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NEW YORK -- Shortly after reaching an all-time high of above $90 a barrel on Friday morning, crude oil prices fell, Reuters reported. U.S. crude oil dropped $0.68 cents to $88.79 a barrel, after hitting a high of $90.07 earlier in the day, a result of buying sparked by slimmed fuel inventories going into winter and a softening U.S. dollar, which fell to a new low against the euro on Friday, according to the report.
Of the dip in price, Christopher Bellew of Bache Financial told Reuters, "It is a long overdue correction, having reached $90."
Prices for crude oil have averaged slightly more than $67 a barrel in 2007, and is approaching the inflation-adjusted high of $101.70 hit in April 1980, a year after the Iranian revolution, according to the report.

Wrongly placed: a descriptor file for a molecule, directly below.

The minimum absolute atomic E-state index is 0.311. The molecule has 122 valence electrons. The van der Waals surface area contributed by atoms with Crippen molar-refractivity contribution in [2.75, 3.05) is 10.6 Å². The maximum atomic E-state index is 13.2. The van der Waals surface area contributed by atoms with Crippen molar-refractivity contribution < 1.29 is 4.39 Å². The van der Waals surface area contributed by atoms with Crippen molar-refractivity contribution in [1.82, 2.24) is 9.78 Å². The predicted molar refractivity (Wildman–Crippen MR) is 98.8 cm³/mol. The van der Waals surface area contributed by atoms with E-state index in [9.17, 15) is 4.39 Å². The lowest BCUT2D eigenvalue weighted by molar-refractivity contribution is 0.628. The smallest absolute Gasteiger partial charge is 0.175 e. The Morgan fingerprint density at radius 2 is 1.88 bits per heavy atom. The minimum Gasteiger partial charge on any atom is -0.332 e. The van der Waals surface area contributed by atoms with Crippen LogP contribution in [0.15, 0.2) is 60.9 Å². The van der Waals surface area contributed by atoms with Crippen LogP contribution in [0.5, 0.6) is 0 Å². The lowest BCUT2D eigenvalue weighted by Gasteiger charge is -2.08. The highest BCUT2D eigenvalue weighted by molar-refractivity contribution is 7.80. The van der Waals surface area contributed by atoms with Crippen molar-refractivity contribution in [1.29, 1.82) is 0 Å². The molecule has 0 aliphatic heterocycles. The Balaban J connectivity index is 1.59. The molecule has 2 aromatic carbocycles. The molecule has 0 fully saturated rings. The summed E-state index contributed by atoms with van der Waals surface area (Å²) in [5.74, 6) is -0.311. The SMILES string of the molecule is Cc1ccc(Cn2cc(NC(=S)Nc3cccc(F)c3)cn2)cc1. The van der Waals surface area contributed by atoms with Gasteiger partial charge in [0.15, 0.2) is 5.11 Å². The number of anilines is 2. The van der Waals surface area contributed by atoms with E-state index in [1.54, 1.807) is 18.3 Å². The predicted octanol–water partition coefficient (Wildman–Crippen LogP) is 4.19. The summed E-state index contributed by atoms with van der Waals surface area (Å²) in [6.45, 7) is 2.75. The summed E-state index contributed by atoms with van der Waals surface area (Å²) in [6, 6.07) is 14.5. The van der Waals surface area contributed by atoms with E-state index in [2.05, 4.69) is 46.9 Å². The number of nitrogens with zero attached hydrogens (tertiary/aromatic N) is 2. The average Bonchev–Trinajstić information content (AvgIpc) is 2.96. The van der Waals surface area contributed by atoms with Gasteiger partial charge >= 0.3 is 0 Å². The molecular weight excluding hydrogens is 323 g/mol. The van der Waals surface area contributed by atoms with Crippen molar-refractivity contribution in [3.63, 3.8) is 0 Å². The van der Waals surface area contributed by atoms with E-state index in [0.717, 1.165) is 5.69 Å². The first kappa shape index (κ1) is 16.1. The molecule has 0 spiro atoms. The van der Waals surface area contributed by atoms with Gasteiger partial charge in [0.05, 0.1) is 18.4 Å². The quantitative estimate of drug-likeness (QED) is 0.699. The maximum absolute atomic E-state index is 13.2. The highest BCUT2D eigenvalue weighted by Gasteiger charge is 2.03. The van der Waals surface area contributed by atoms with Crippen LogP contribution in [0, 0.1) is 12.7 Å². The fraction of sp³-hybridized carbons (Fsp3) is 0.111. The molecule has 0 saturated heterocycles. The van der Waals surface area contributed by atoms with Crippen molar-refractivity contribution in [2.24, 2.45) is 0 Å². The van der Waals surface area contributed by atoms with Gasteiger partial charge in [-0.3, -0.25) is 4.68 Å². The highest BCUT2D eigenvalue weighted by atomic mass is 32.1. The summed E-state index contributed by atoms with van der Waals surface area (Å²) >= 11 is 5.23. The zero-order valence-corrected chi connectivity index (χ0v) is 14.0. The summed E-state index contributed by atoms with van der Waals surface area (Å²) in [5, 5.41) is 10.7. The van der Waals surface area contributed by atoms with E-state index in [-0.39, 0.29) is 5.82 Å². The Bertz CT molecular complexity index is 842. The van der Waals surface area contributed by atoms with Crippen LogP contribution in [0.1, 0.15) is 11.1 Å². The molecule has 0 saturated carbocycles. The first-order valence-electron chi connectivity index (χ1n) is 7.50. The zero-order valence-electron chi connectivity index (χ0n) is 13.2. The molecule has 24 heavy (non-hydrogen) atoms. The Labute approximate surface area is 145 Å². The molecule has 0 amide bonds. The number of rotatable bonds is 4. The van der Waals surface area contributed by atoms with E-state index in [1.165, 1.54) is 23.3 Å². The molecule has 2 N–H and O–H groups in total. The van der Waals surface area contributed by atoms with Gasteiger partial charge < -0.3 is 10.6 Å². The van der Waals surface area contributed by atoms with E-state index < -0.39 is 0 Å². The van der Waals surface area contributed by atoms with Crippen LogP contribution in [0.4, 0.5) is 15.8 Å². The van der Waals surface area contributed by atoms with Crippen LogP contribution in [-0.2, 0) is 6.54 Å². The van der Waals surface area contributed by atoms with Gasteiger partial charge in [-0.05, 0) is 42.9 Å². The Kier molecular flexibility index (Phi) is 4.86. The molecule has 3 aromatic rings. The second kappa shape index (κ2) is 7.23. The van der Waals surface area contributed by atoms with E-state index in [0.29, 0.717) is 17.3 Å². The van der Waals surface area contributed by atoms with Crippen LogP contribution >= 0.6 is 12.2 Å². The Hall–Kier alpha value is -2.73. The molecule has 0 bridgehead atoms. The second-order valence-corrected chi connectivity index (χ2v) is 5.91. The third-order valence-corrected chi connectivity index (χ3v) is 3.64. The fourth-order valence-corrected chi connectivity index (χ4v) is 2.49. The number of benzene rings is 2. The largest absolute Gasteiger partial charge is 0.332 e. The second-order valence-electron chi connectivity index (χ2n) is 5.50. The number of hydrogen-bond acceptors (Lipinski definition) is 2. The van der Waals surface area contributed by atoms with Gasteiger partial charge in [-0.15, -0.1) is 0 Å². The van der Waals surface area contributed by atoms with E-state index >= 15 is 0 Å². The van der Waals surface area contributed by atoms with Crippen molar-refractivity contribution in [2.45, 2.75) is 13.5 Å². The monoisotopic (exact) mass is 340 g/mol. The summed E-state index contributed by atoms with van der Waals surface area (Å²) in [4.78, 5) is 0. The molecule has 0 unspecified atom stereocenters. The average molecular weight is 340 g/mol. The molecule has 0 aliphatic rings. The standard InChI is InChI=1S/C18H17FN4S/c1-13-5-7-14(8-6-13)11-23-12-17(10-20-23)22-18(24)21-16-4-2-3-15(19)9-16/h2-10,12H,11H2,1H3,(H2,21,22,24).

"The dollar weakened further, spurring some investment into oil as a hedge against dollar weakness," David Moore, commodity strategist from the Commonwealth Bank of Australia, told Reuters. "And there are still concerns that oil market conditions will remain tight over the northern winter."
The White House commented on the prices Friday, stating U.S. President Bush would like to see oil prices lower than their current levels, the report stated.
"There's no magic to any particular number like $90 a barrel. Obviously, we prefer oil prices lower," White House spokesman Tony Fratto told reporters.
The spike also concerned the Organization of the Petroleum Exporting Countries (OPEC), which may call an early formal meeting to discuss a further output increase, Reuters reported. A supply increase of 500,000 barrels per day will take effect on Nov. 1, the report stated.